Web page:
Gossip is basically only thing holding society together, says science

Gossip is generally seen as malicious, something that destroys relationships and reputations alike with a deadly mix of garbled half-truths and outright lies. But did you ever stop to consider all the good that gossip does?

That's the idea explored by a team of psychologists at UC Berkeley, who argue that gossip helps keep bad behavior in check, provides a way to protect others from those who would exploit them, and generally allow people to blow off some steam and lower their stress levels. It's all part of a wide-ranging study that explored just how people responded when presented with situations tailor-made for gossiping.

For instance, one study found that people's heart rates went up when they witnessed another person do something wrong, and their heart rate went back down again when given the chance to pass along reports of the person's bad behavior to others. Social psychologist Robb Willer explains in a statement:

"Gossip gets a bad rap, but we're finding evidence that it plays a critical role in the maintenance of social order. Spreading information about the person whom they had seen behave badly tended to make people feel better, quieting the frustration that drove their gossip.

The focus of the study was on what the researchers call "prosocial gossip", in which people pass on information about those misbehaving as a warning to others. The researchers found that many participants were actually willing to sacrifice money for the ability to pass along "gossip notes" that warned the next set of participants that people were cheating. UC Berkeley's Yasmin Anwar describes one of the experimental setups:

In a series of four experiments, researchers used games in which the players' generosity toward each other was measured by how many dollars or points they shared. In the first experiment, 51 volunteers were hooked up to heart rate monitors as they observed the scores of two people playing the game. After a couple of rounds, the observers could see that one player was not playing by the rules and was hoarding all the points. Observers' heart rates increased as they witnessed the cheating, and most seized the opportunity to slip a "gossip note" to warn a new player that his or her contender was unlikely to play fair. The experience of passing on the information calmed this rise in heart rate.

In a subsequent experiment, the participants were actually willing to sacrifice the money they were paid to participate in the study just to pass a gossip note informing on a cheater, even though they were told this gossip wouldn't actually have any effect on the cheater. The instinct to gossip seemed rooted in some surprisingly good-hearted concerns about helping others out, something the researchers were able to cross-reference with questionnaires the participants filled out on their altruism. Those who scored high on this personality test were also the most likely to pass along gossip on a cheater.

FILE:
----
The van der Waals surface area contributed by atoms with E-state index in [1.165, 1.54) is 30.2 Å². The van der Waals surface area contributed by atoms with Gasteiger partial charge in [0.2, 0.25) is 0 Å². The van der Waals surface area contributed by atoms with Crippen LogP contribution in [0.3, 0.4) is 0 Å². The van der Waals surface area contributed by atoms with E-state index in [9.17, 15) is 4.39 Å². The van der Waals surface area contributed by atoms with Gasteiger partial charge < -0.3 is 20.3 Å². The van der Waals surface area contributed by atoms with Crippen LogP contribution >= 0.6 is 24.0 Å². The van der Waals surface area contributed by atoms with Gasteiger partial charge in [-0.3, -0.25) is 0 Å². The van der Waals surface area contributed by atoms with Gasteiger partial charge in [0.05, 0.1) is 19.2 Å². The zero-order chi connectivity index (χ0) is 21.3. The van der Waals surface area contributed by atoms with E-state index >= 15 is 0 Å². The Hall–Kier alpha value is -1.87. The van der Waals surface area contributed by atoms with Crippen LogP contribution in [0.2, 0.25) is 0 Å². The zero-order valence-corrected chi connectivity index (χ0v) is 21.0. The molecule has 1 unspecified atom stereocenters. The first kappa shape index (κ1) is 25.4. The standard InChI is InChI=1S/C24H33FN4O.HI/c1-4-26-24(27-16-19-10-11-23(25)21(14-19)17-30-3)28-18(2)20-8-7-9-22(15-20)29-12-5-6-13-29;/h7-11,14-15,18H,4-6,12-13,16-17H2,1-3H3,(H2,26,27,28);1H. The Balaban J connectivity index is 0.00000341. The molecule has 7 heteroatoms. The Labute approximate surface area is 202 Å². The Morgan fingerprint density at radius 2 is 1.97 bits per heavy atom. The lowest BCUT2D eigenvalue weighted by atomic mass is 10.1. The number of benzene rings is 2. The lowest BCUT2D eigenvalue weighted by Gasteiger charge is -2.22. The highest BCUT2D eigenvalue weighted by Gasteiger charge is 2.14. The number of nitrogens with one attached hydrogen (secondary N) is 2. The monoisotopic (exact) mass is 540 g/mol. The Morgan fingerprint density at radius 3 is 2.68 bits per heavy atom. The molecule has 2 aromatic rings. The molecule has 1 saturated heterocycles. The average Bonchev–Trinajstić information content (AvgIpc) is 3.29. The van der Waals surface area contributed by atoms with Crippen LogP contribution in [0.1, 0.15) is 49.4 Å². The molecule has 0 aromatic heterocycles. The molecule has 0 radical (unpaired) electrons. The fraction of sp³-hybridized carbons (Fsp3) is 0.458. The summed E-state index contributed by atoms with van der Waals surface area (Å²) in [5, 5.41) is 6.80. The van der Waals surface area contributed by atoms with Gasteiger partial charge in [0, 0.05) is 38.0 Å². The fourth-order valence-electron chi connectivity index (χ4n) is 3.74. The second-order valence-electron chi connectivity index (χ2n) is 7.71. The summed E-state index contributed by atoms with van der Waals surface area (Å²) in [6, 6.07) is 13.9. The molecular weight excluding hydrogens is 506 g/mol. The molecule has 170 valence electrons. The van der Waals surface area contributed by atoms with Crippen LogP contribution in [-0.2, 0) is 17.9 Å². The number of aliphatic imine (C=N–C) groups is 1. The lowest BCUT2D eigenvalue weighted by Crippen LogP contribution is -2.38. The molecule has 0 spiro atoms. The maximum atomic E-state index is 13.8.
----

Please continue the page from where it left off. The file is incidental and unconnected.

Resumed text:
One last study also showed how gossip might improve social order. 300 participants were enlisted for an online version of the economic trust game, and they were given raffle tickets that they could then decided how best to share. After each round, a few of the participants were allowed to observed each other's scores and pass along gossip notes on those they felt weren't sharing fairly. The other participants were aware of this, and the researchers found that the threat of being the subject of negative gossip generally spurred people to be significantly more generous, particularly those who had not scored highly on the initial altruism questionnaire.

It's an interesting study, and a potentially enlightening demonstration of how our supposed baser instincts can actually serve positive social functions. That said, there's a little room for skepticism here on how broadly this should be applied - it would be interesting to see a study that could also incorporate more destructive forms of gossip, such as participants being able to falsely accuse others of cheating.

I would also like to see how this holds up outside a laboratory setting, where people might be more inclined to behave well on the assumption that, well, scientists are watching. Although if I'm suggesting that the participants would behave better for fear of scientists gossip about them, I may have just sorta proven their point...

Via UC Berkeley. Image by Michal Kowalski, via Shutterstock.